This past week has been an eye opener for me. I plunged into an entirely free operating system headfirst, with limited prior experience.
My Windows machine is over seven years old with 512 MB RAM. Service Pack 1 or 2 hadnt come out then. One day, one of the RAMs packed up and I was left with just 256 MB RAM. Most of the programs refused to open, and even if they did it took over 15 minutes.
Seven years ago this was a powerful machine. Now it runs at snails pace. I tried to replace the memory, but the RAM I had had long ago been taken off the market. My motherboard did not support any of the newer RAMs.
My only option was to move to Linux. I could not afford to upgrade my system with new hardware nor could I spare money for Windows 7. I already have a Mac running Snow Leopard. Windows 7 is like Vista, but made better by copying Macs previous operating systems Tiger and Leopard. And Snow Leopard is way ahead of Windows 7.
Ubuntu is absolutely free. You do not have to buy any accompanying software like an Internet Security Suite either. You can get it in two ways. Download the 700MB file or place an order for a CD. I ordered one and it came from Amsterdam in 10 days. I did not have to pay a dime.
Once you insert the CD you have three options. First, insert the CD and restart the PC. You can explore what Ubuntu has to offer without making any changes to your machine. The existing Windows will not be affected.
In some computers when you restart with the CD inserted, you may find Windows is still being loaded. In that case go to your CD drive and run the file wubi.exe. This is Ubuntus helper application to give you the three choices.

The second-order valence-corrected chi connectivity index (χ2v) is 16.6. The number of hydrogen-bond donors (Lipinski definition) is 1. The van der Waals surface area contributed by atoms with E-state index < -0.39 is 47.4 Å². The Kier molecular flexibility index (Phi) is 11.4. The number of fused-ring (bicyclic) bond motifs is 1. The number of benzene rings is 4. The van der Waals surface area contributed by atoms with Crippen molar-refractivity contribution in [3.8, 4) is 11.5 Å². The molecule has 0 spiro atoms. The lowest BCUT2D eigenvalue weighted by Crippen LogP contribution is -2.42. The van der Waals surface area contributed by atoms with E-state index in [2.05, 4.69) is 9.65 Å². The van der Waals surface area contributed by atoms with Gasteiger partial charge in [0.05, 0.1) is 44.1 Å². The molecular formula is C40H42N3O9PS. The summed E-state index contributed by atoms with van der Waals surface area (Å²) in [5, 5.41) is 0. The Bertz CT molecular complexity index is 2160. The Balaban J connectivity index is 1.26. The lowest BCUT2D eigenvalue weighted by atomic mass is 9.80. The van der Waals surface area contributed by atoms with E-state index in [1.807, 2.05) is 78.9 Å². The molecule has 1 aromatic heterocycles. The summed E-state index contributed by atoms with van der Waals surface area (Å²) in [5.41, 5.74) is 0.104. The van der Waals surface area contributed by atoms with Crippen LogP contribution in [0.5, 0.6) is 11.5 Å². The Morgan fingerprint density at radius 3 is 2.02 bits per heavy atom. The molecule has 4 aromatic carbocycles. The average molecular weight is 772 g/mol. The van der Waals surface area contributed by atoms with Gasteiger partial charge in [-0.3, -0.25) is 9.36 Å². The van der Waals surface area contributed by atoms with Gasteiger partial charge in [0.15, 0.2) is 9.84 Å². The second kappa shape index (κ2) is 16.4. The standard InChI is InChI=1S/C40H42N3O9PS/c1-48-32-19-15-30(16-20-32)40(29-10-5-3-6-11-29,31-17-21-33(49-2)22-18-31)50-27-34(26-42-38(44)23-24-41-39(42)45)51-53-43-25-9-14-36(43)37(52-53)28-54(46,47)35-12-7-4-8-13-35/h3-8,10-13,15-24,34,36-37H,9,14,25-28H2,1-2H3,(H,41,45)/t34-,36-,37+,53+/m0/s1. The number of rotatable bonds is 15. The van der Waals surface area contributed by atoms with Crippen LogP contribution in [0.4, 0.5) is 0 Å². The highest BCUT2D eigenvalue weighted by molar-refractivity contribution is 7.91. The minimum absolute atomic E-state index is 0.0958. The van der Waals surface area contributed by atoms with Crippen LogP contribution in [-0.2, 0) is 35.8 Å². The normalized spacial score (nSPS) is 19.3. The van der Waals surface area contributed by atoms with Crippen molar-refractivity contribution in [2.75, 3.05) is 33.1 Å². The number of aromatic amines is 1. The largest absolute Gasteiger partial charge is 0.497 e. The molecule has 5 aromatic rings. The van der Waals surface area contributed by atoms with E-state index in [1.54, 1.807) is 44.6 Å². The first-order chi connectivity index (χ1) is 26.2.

The second option is to keep Windows and install Ubuntu. The third is to get rid of Windows and keep just Ubuntu. But take a backup of all the Windows files, documents, songs and videos you may need.
I chose to keep Windows and install Ubuntu. So when I switch on my PC I am asked whether I want to load Windows or Ubuntu. (I needed Windows to stay on as I experiment a lot and recreate readers problems and try to solve them. Two, I didnt have the knowledge to install only Ubuntu. What if something went wrong?)
So what was my Ubuntu experience? Yes, Windows XP is good and reliable. Vista is poor in comparison, but Ubuntu is far better and close to Windows 7, which is a resource hog. Mac OS X, is of course the best with the huge number of applications available in comparison to both Windows and Linux.
The interface for Ubuntu is very clean. You get a default orange screen with just three menus: Applications, Places and System. Under Applications youll find the Ubuntu Software Centre where you can download thousands of applications free.
One good thing is you can type in your native language. Ubuntu supports almost all the languages in the world. Typing in Bengali was a breeze. You just have to set it up by going to Languages from the Tools menu of Open Office. Activate it, and log out and log in again. Most other Indian languages are supported too.
There is cloud computing in the form of Ubuntu One. You will find it under applications. You get 2GB of free file storage which you can access from any computer whether its running on Windows or Mac.
I did spend a lot of time installing drivers and configuring the system. But once done, it is a brilliant operating system to use. It is powerful and open to almost anything. The applications and packages, from browsers, Open Office, and mail to games are endless.
Once you get into the flow of things, most of the concepts are similar to Windows. You can still install, uninstall, customise, browse, work and play games. Things do look a little different, but you can easily change the way things look, much easier than in Windows. Icons and windows are still there, and there is even a file structure although it takes a while to get accustomed to this.
Send your computer-related problems to firstname.lastname@example.org. The solutions will appear soon.